Clay Hollis has resigned his position as Chief of Staff with Port Tampa Bay, according to the Tampa Bay Business Journal.
Hollis took the position, serving under Port Tampa Bay CEO Paul Anderson, in early 2019. The Business Journal reports Hollis submitted a resignation letter in December for Jan. 3.
“We have worked through unique challenges, and at each juncture, I strongly believe that through your leadership, Port Tampa Bay has come out stronger than our position going in — and often in better shape than our peer ports and organizations throughout the state,” Hollis wrote in his letter, according to TBBJ.
As Chief of Staff, Hollis served as a liaison with Gov. Ron DeSantis’ Office to help secure funding for the port, and coordinated Port operations between Anderson and other executives.
He replaced Jamal Sowell in 2019, who left the organization after DeSantis appointed him head of Enterprise Florida.
Hollis earned $181,447, according to TBBJ.
In his resignation letter, Hollis referenced port efforts to block the city of Tampa from implementing a nonbinding resolution that would, among other priorities, ban new fossil fuel infrastructure.
The effort was part of City Council member Joe Citro’s effort to pass a resolution adding Tampa to the list of cities joining the Read for 100 challenge, a green energy resolution calling on municipal operations to exclusively use renewable energy by 2035.
But the resolution was derailed in 2021 after Sen. Travis Hutson filed a bill that would make resolutions aimed at prohibiting cities from regulating energy infrastructure or fuel usage illegal.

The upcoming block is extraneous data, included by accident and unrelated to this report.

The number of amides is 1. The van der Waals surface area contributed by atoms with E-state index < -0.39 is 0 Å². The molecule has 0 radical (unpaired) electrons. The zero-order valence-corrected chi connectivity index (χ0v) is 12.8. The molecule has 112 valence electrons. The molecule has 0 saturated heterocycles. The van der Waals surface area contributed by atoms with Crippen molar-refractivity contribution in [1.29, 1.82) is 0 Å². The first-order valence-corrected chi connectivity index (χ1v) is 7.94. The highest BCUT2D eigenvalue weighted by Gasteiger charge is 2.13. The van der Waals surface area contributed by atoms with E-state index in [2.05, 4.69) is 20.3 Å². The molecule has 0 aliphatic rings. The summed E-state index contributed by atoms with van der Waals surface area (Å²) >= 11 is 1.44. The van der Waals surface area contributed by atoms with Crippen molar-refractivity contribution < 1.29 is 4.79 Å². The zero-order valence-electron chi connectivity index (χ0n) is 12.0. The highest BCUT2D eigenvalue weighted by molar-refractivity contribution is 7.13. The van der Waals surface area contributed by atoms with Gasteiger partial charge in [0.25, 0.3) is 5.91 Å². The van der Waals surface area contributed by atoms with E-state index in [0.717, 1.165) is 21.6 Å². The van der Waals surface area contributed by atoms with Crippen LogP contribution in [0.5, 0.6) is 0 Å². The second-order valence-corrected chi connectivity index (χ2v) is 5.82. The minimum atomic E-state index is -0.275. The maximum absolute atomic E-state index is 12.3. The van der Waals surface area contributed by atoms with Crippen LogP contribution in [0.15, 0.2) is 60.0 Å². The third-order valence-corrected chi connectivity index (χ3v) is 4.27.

An aide to Tampa Mayor Jane Castor, Marley Wilkes, texted Citro asking him to pull the measure, noting that he wouldn’t want his “resolution to be the impetus to overturn decades of sustainability work in cities across the state,” according to Grist, which obtained the text message.
“Our work across all levels of government has led to successes that we can be proud of. Some of these were defensive, as we were able to defeat unworkable ideas like a misconstrued fossil fuel ban within the city of Tampa,” Hollis wrote, according to TBBJ.
“Others were more focused on proactive long-term plans, as with restarting the General Reevaluation Report with the Army Corps of Engineers, successfully receiving significant federal grants, and securing state matching funds for our various capital projects. The port’s relationships at all levels remain strong.”
The port has not yet named a replacement for Hollis. The organization is also without a Vice President of operations, which is vacant following the promotion of Brian Giuliani to Chief Operating Officer.